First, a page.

The first wave of Zappos workers to occupy the company’s new headquarters in downtown Las Vegas showed up Monday morning.
But, like any Zappos function, it didn’t really feel official until a member of the Camelidae family showed up for the dance party.
It was obvious this party was special, even for Zappos, because the llama wasn’t even the star attraction. It shared the spotlight with Jabbawockeez dancers, a robotlike rolling greeter and an attempt to set a world record for ribbon cutting.
“We’ve made a lot of moves and changed states throughout the last 14 years,” Fred Mossler, one of Zappos’ earliest employees, told the crowd of about 1,500 at the former city hall building that is now the online retailer’s new base. “Today, we feel like we are finally home.”
The crowd of Zappos workers, local politicians and area business people were jammed into the plaza outside the old city hall council chambers.
Walkways ringing the plaza were also crammed with people, while others peered down on the spectacle from windows in the 10-story edifice built in 1973 and renovated to accommodate as many as 2,000 Zappos employees.
The party was the culmination of anticipation that had been building since December 2010 when the company announced plans to move from Henderson to downtown Las Vegas.
With the city building a new city hall on Main Street, then-Mayor Oscar Goodman and the City Council sold the rundown city hall to developer Andrew Donner’s Resort Gaming Group, which leased it to Amazon, Zappos’ corporate owner, for use as a new headquarters for the online retailer.
In addition to the city hall deal, Donner’s firm and Zappos have options to buy about 10 acres across Las Vegas Boulevard for about $9.3 million, a price that is set to escalate 6 percent annually every year they don’t exercise options.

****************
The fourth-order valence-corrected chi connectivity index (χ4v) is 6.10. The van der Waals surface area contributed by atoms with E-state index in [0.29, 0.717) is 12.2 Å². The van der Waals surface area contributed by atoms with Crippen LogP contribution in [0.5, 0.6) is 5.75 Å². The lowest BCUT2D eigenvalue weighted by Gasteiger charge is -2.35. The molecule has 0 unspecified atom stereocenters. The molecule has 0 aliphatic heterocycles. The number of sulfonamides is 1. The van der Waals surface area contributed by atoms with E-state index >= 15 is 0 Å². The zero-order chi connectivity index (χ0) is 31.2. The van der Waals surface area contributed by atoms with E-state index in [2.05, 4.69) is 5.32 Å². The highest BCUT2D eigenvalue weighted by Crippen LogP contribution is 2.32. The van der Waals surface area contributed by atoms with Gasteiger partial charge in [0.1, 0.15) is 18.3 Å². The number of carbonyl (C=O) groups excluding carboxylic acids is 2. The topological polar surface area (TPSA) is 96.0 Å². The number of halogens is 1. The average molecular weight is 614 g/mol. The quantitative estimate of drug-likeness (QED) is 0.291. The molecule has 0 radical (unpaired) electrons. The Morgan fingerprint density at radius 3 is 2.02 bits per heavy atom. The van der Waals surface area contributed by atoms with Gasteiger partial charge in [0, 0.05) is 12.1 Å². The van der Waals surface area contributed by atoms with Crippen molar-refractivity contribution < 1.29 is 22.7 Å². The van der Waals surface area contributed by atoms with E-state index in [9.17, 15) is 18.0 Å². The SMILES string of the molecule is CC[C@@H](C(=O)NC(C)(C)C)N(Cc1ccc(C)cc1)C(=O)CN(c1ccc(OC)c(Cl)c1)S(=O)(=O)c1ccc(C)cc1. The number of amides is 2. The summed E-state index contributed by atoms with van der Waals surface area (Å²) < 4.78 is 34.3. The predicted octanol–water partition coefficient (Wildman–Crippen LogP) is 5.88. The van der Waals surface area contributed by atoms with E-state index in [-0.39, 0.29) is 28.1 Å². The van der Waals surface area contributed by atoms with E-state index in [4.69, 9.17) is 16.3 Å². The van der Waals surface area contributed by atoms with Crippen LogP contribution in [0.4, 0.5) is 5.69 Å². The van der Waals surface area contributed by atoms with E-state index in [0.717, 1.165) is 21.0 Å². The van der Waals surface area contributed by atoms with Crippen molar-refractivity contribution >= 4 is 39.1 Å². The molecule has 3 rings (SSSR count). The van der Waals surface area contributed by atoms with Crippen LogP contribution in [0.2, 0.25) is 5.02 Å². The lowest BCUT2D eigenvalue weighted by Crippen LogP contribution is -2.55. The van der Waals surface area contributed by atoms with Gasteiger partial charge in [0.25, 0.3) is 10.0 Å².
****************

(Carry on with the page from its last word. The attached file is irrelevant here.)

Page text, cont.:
The deal is seller-financed, meaning Donner’s firm will pay the city directly for the real estate.
According to terms provided by the city, the closing comes with a $3 million initial payment. Interest-only payments of $600,000 annually will start in 2014 and go through 2028.
In 2029, the payments increase to $1.4 million and continue through 2043, with the total interest and principal amounting to nearly $34 million to the city.
Zappos and Amazon invested about $60 million in the renovation, which began last year and finished on time and under budget.
But the event Monday didn’t cover deal points or construction timelines.
It was strictly a celebration of the long-anticipated arrival of Zappos, the capstone of Goodman’s effort to revive downtown.
The new headquarters sits squarely in a neighborhood enjoying an influx of small businesses, artists and technology entrepreneurs, due in no small part to Zappos CEO Tony Hsieh’s personal investment in the Downtown Project, a $350 million urban renewal venture.
“The seeds of those things already existed before we discovered it,” said Hsieh, before the assembled crowd cut a mile-long ribbon wrapped around the plaza. “It is just really exciting to see all this momentum coming together.”
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